Saturday, July 31, 2010

A Vast Right-Wing Conspiracy to Upstage Chelsea's Wedding Today?

Read it and weep, folks.

While the world is focused on Chelsea Clinton's wedding today, Bristol Palin is making marital news of her own by breaking off her second engagement to Levi. 

And this train wreck keeps on a-rollin' ....


copyright 2010, Melissa (Betty and Boo's Mommy, The Betty and Boo Chronicles) If you are reading this on a blog or website other than The Betty and Boo Chronicles or via a feedreader, this content has been stolen and used without permission.

Kid Konnection: The Barefooted, Bad-Tempered Baby Brigade


Each Saturday, Julie from Booking Mama hosts a feature called Kid Konnection where participants talk about children's books - picture books, middle grade fiction, whatever.  This weekend marks the first time I'm participating in Kid Konnection.  Since we read so many kids' books, I thought it would be a fun way to include more of our thoughts and reviews of such here on the blog. 

We recently read an incredibly fun book called The Barefooted, Bad-Tempered Baby Brigade by Deborah Diesen.  Here's what we thought.  

The Barefooted, Bad-Tempered Baby Brigade
written by Deborah Diesen
illustrated by Tracy Dockray
Tricycle Press, an imprint of Crown Publishing Group, a division of Random House, Inc.
published 2010

They've eaten one too many mashed peas and played one too many games of peek-a-boo. They're fed up with bibs and saying good riddance to cribs. They're cranky and grumpy. Make no mistake about it, they're going to let their screaming infant voices be heard. 

They are the barefooted, bad-tempered, baby brigade and children's author Deborah Diesen gives them to kids and parents alike in all their adorable protesting glory in this hilarious picture book. 

"It was quarter past six when the babies set out,
dragging banners and posters and signs that they'd made.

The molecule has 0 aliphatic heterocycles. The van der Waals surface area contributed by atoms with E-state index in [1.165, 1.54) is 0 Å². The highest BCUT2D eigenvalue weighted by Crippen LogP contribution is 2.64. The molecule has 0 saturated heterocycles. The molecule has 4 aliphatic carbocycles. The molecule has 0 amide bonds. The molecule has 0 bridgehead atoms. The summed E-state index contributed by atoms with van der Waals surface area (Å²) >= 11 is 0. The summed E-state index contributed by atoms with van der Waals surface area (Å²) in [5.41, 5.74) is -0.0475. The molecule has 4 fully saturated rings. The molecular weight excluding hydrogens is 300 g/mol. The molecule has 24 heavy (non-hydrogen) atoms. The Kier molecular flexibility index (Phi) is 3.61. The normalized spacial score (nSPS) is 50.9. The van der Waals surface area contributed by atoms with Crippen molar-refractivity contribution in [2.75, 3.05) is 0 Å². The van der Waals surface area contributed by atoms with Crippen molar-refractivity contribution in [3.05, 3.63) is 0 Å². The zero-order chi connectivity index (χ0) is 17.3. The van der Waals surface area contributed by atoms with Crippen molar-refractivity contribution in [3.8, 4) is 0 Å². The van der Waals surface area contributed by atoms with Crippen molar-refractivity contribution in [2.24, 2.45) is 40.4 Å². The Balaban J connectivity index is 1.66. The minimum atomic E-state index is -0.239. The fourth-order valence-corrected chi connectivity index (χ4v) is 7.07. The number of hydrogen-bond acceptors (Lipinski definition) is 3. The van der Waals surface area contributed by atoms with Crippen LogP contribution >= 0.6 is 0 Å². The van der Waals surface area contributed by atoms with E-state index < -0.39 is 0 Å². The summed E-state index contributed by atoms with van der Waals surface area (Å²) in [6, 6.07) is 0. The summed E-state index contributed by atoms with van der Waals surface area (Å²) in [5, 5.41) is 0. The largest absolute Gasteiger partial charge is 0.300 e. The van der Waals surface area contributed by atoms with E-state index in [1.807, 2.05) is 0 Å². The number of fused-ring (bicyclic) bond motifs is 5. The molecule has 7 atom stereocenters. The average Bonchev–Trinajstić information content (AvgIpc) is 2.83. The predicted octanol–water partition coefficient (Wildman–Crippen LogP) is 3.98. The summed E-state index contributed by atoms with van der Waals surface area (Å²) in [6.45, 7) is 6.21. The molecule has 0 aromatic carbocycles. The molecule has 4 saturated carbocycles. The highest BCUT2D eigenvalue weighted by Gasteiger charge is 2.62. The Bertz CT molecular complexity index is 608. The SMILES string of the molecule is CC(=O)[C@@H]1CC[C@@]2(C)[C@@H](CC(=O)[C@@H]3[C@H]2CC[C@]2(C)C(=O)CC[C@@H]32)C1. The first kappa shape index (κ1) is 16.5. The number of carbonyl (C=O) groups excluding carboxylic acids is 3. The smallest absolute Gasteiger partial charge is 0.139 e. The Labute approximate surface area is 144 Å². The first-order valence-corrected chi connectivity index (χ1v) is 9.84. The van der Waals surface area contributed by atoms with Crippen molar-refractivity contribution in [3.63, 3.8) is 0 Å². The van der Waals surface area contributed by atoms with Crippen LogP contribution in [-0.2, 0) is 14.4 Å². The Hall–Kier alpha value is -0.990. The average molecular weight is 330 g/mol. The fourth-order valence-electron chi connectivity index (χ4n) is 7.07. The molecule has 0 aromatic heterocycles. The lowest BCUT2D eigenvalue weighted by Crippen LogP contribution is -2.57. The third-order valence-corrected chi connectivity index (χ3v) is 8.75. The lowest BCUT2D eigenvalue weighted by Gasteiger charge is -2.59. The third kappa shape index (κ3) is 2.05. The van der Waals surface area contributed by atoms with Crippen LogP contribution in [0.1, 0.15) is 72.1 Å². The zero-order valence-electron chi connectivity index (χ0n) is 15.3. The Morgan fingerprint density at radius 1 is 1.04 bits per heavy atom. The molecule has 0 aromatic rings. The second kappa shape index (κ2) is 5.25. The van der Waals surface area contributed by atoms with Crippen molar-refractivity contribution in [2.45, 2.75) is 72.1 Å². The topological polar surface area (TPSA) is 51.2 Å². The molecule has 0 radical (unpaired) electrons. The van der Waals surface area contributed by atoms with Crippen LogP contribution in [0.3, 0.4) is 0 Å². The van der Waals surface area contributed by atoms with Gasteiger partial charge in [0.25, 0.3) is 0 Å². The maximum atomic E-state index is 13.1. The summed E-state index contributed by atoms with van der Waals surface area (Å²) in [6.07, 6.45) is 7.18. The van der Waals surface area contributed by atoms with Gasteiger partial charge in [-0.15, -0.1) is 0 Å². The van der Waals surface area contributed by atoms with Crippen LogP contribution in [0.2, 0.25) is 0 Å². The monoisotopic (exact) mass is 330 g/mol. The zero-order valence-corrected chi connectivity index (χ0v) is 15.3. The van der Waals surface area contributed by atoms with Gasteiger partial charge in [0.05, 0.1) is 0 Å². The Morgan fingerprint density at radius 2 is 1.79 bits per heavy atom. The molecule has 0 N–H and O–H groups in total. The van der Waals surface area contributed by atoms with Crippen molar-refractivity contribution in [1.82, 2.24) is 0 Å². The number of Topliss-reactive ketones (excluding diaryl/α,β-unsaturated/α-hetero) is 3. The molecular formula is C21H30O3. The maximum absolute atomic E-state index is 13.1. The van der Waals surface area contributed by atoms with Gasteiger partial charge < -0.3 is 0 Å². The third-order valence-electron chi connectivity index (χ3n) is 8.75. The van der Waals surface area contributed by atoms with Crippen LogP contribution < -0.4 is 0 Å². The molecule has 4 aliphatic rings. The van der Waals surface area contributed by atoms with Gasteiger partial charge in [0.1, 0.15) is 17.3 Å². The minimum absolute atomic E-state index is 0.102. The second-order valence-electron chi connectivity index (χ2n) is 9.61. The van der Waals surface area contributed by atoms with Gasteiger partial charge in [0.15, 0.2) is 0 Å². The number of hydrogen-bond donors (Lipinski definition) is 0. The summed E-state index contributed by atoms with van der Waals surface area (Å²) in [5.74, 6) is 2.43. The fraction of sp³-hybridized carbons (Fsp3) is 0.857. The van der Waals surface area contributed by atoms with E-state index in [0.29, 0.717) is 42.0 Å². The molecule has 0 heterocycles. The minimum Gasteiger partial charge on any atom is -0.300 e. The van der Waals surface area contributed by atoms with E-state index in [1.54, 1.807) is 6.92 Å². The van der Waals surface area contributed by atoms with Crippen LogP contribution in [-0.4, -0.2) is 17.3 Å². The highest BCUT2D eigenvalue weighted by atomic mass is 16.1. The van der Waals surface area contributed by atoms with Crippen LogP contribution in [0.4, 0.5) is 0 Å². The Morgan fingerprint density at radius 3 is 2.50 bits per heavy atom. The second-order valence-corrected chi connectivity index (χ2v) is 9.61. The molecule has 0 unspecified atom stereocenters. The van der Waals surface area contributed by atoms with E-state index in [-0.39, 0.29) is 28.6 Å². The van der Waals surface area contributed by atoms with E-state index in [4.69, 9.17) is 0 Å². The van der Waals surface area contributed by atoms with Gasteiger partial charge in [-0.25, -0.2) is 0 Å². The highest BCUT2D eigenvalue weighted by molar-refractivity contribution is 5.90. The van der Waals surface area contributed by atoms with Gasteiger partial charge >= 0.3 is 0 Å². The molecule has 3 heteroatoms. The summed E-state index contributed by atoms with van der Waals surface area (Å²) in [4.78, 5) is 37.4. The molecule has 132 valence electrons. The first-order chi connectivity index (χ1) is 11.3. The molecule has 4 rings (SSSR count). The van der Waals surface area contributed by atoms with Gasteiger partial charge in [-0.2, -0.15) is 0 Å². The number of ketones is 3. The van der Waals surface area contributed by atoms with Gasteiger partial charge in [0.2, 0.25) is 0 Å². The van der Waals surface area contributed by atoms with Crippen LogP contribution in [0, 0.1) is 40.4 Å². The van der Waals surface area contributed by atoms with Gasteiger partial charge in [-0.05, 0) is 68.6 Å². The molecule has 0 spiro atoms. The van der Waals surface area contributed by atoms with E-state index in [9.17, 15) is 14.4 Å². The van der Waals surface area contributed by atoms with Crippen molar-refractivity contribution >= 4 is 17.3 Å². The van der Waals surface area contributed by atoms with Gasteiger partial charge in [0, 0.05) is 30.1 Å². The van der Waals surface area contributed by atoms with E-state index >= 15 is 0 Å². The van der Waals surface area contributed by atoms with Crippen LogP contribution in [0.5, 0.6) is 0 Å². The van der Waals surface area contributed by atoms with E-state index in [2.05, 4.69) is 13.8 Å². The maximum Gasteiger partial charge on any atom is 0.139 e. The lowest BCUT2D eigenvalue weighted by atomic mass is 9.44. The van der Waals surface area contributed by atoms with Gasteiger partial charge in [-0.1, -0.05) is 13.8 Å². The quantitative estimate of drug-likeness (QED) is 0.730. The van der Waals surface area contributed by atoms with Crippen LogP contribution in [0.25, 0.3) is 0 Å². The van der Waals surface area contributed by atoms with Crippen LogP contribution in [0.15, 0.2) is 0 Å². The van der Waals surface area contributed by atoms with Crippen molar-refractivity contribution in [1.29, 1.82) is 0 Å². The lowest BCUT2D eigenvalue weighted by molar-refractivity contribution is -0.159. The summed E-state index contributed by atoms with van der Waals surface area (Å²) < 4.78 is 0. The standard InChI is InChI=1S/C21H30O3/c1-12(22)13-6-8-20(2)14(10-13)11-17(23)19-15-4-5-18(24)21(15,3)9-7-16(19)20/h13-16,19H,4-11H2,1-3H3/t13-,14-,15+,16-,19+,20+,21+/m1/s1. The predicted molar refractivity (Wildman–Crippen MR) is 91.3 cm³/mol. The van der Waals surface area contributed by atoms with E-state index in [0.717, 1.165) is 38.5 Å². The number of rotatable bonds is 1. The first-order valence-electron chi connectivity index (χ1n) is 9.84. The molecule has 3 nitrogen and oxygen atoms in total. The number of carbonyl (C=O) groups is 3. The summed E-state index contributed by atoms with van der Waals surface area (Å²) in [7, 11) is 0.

They flung off their booties and took to the sidewalks,
A BAREFOOTED, BAD-TEMPERED BABY BRIGAGE.

'We can't all walk yet, but we're marching in protest,'
they called to their parents who brought up the rear.
'We've plenty to say, and it's time that you heard it.
Take notes. You will need them. We'll try to be clear.

(In a scene familiar to any parent of a child ready and raring to go at 6:15 a.m., the parents are bleary-eyed and bathrobe-clad as all these declarations of independence are being made.)

"We won't get our hair cut.
We won't wear our sun caps.
We won't play with smart toys to skip us a grade.
We won't like the doctor. We won't take our naps.
WE'RE A BAREFOOTED, BAD-TEMPERED BABY BRIGADE!
Stop tickling our tootsies and kissing our noses!
Stop calling us sweet and adorable names!
Stop blowing loud raspberries right on our bellies!
And stop, oh, please stop, with those peekaboo games!
Face facts: We're whiny. We're messy. We're smelly.
We keep you up nights and wreck plans that you've made.
We dump out our toys and make ear-splitting noise
WE'RE A BAREFOOTED, BAD-TEMPERED BABY BRIGADE!"

Betty and Boo are a little older than the age range of 3-6 for this book, but that didn't stop all of us from laughing and enjoying The Barefooted, Bad-Tempered Baby Brigade. This is one of those books that is perfect for parent and child alike.  The adult will nod along with the confirmation at long last that their cherubs really do have an organized plot afoot to drive their parents crazy, and kids will find it amusing to see babies crawling down Main Street chanting "goo goo" and "ga-ga."  The heartwarming ending reminds us that, despite the toddlers' theatrics, these trying times are ones to treasure.